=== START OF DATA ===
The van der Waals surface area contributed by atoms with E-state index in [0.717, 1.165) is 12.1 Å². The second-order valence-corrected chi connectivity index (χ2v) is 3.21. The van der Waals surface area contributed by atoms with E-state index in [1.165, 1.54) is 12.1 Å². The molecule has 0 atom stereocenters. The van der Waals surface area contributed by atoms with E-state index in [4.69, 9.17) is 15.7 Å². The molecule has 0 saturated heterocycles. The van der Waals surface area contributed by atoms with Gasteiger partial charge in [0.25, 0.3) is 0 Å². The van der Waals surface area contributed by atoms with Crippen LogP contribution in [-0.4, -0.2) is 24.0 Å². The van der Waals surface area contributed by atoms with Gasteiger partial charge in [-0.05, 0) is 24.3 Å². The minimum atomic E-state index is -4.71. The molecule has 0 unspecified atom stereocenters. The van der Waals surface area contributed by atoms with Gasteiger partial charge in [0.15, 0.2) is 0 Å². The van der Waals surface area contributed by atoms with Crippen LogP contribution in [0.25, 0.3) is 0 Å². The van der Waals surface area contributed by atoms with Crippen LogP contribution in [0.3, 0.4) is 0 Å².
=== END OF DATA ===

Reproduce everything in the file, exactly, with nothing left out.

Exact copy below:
The van der Waals surface area contributed by atoms with E-state index in [0.717, 1.165) is 12.1 Å². The second-order valence-corrected chi connectivity index (χ2v) is 3.21. The van der Waals surface area contributed by atoms with E-state index in [1.165, 1.54) is 12.1 Å². The molecule has 0 atom stereocenters. The van der Waals surface area contributed by atoms with E-state index in [4.69, 9.17) is 15.7 Å². The molecule has 0 saturated heterocycles. The van der Waals surface area contributed by atoms with Gasteiger partial charge in [0.25, 0.3) is 0 Å². The van der Waals surface area contributed by atoms with Crippen LogP contribution in [-0.4, -0.2) is 24.0 Å². The van der Waals surface area contributed by atoms with Gasteiger partial charge in [-0.05, 0) is 24.3 Å². The minimum atomic E-state index is -4.71. The molecule has 0 unspecified atom stereocenters. The van der Waals surface area contributed by atoms with Gasteiger partial charge in [0.15, 0.2) is 0 Å². The van der Waals surface area contributed by atoms with Crippen LogP contribution in [0.25, 0.3) is 0 Å². The van der Waals surface area contributed by atoms with Crippen LogP contribution in [0.3, 0.4) is 0 Å².